The selective serotonin reuptake inhibitors (SSRIs) are a different pharmacological class of drugs, first prescribed for major depressive disorder. They are considered to be third generation antidepressants.     The exact mechanism is not known, however, it is thought that the when the medication prevents reuptake of serotonin in the brain it results in relief of symptoms.  Controversy surrounds the use of SSRIs in the treatment of bipolar disorder, as twenty years of research suggest that antidepressants induce mania or accelerate cycling in a small minority of patients. This is a lower number than previously suggested, although questions remain.

 

Teratogenics

 
These drugs are not recommended for pregnant women.  Side effects of SSRIs include: commonly reported cases of drowsiness, dry mouth, nausea, diarrhea, insomnia, dizziness, nervousness, agitation, restlessness, and sexual problems.

 

Tricyclic Antidepressants

 

Doxepin (Sinequan, Silanor are some brands) is known as a dibenzoxepin tricyclic drug in the general class of tricyclic antidepressants (TCAs). It is marketed worldwide under many brand names.  Known contraindications include glaucoma, a predisposition to developing urinary retention, use of MAO inhibitors, or hypersensitivity to other tricyclic antidepressants.  The adverse effects include the central nervous system symptoms such as fatigue, dizziness, drowsiness, agitation, insomnia, seizures, delirium, rarely induction of hypomania and schizophrenia (stop medication immediately), and rarely, extrapyramidal side effects.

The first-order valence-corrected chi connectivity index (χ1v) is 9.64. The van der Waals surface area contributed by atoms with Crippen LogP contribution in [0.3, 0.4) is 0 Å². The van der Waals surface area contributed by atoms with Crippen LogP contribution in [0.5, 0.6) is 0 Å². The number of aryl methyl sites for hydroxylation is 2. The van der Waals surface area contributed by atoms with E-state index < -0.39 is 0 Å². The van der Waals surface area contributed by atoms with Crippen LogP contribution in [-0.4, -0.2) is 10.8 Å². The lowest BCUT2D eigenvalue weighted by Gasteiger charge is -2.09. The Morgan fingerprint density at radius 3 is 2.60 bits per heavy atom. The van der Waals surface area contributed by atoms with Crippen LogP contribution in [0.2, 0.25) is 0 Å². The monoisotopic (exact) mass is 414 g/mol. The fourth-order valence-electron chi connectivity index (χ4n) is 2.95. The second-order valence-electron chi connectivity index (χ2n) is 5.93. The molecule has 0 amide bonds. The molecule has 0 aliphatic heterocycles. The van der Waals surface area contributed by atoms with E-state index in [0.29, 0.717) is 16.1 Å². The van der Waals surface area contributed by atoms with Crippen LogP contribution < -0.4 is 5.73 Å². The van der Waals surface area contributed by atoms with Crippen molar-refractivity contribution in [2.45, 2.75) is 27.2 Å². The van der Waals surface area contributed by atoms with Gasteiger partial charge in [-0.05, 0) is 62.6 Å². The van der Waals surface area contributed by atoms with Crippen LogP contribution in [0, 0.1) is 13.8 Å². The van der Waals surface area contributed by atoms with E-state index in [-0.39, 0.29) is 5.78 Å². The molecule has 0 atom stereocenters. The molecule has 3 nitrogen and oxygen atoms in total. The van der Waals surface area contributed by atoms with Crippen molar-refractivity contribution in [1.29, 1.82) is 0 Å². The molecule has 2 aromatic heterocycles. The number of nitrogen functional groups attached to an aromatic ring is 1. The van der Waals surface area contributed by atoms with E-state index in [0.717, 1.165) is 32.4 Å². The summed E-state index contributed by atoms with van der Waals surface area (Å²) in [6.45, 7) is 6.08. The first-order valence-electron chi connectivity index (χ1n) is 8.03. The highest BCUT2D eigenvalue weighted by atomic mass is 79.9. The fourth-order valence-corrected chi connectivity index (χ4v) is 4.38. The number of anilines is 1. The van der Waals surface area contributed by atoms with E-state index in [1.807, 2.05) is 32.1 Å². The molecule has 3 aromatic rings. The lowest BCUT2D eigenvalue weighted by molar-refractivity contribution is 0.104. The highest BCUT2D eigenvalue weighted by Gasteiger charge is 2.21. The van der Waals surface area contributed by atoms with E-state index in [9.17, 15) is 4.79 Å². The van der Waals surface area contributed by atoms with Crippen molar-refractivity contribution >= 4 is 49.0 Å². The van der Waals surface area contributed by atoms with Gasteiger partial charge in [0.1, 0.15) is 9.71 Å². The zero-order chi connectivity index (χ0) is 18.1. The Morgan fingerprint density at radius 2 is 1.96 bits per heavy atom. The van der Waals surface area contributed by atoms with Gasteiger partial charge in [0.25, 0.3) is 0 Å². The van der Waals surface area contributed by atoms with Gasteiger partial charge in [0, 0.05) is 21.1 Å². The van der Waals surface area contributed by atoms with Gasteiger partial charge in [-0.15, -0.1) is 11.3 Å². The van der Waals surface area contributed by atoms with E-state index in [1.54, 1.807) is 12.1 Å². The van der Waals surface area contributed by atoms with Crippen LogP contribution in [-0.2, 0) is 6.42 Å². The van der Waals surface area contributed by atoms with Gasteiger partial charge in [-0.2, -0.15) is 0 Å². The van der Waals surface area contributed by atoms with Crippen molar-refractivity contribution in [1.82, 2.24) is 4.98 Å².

Other side effects include dry mouth, difficulties in urinating, constipation, sweating, and precipitation of glaucoma.  Additional side effects include increased appetite, weight gain, impaired sexual function in men, and rarely hypertension.  There may also be a negative effect on the liver.